1. Client calls Hello API proxy with hello()
  2. Proxy creates query message and adds to the service inbox (queue)
  3. If service is idle, wake a thread for the service.
  4. — an async client can move on at this point
  5. Service thread reads request from inbox and executes the method.
  6. On return, the service drops the reply into the outbox
  • If the client is a service, put the reply into the client’s inbox.
  • If the client is blocking, wake the caller.
  • If the client is a non-service async, spawn a thread for the callback.

See @Service Guide for more details.

jUnit Testing

The Baratine archetype creates simple jUnit test cases for its echo service. The tests create an embedded echo service, look up a proxy, and test the methods.

EchoTest

EchoTest.java:

package qa;

import com.caucho.junit.ConfigurationBaratine;
import com.caucho.junit.RunnerBaratine;

import org.junit.*;

import javax.inject.Inject;

import io.baratine.core.*;

@RunWith(RunnerBaratine.class)
@ConfigurationBaratine(services = {EchoServiceImpl.class})
public class EchoTest
{
  @Inject @Lookup("/echo")
  private EchoServiceSync _echo;

  @Test
  public void test()
  {
    String message = "Hello World!";

    Assert.assertEquals(message, _echo.echo(message));
  }
}

EchoServiceSync

EchoServiceSync is a variation of the service API for synchronous proxies, such as the jUnit tests. Other uses include integration with existing Java applications.

EchoServiceSync.java:

package echo;

public interface EchoServiceSync extends EchoService
{
  public String echo(String message);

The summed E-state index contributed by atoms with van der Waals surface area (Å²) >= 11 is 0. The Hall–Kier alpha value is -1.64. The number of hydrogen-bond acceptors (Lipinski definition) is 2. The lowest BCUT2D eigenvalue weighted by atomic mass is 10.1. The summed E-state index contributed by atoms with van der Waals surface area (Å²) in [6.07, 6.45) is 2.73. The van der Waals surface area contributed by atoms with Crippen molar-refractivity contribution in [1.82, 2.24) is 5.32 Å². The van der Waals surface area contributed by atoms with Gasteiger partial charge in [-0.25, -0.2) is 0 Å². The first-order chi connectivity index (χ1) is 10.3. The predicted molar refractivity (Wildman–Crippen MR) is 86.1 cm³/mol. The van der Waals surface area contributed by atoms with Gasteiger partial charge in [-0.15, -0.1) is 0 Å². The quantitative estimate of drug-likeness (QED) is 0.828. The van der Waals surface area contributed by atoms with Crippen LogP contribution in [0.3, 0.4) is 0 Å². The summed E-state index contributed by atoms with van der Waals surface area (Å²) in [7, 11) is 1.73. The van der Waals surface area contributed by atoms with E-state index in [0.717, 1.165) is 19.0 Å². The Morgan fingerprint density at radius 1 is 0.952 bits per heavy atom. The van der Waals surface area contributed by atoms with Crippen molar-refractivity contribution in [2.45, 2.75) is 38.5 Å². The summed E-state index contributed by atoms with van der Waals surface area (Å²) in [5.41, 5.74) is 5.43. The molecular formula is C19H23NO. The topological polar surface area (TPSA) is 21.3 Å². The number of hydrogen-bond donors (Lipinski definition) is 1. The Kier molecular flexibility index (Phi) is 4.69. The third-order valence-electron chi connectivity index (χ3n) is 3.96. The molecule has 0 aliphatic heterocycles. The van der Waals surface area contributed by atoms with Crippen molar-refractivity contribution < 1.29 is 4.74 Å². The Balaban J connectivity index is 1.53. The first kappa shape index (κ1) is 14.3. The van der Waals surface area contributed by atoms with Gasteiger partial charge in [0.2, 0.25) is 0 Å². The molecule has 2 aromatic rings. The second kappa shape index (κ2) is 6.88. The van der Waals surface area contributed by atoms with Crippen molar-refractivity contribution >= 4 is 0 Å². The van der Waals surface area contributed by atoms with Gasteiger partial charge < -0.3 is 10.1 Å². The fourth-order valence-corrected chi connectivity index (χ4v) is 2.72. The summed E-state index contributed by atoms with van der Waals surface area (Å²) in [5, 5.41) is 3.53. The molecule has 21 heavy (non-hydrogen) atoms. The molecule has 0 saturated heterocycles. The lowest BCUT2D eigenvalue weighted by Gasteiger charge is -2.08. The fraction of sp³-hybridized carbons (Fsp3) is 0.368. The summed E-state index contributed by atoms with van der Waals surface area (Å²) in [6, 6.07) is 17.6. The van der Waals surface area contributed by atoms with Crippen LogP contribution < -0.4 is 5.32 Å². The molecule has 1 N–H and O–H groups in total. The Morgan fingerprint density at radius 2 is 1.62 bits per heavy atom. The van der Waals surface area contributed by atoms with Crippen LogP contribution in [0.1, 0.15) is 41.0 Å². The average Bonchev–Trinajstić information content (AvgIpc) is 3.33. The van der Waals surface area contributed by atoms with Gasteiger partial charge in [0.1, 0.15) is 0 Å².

}

GitHub Repository

The code for this example is generated by the maven archetype. It is also available in GitHub.

Downloading Baratine

Download Baratine from <http://baratine.io/download> and extract it to any directory.

Deploying on a Baratine Server

Although the maven baratine:run is useful for development, Baratine is normally started with its start command.

$ baratine start
Baratine/0.10-SNAPSHOT start with watchdog at 127.0.0.1:6700
Baratine/0.10-SNAPSHOT launching watchdog at 127.0.0.1:6700
  starting *:8085 (cluster-8085)

Deploying a service is also from the command line with the deploy command.

$ baratine deploy hello-1.0-SNAPSHOT.bar
  deployed hello-1.0-SNAPSHOT.bar to bfs:///config/pods/50-pod.cf

As with the maven baratine:run, the application can be browsed at:

http://localhost:8085/pod

Baratine Archive (.bar file)

The Baratine archive is a jar file with the following structure:

* lib/my-lib.jar - any jar files, including libraries
* classes/*      - direct classes
* web/index.html - static pages

JAMP async-RPC protocol

The service itself can be tested on the command line:

$ baratine jamp /echo echo hello
["echo[hello]"]

Information on JAMP is available in the HTTP/WebSocket Clients documentation.

JAMP (JSON async method protocol) is an asynchronous RPC protocol using JSON for method arguments and return values. Because it’s asynchronous, multiple requests can be in flight at any time, and responses can return out of order.

When WebSockets is available, JAMP will use it for efficiency, and will fallback to HTTP long polling when it’s not available.

After Hello

Download:

Examples:

Papers:

Examples on GitHub:

Client libraries on GitHub: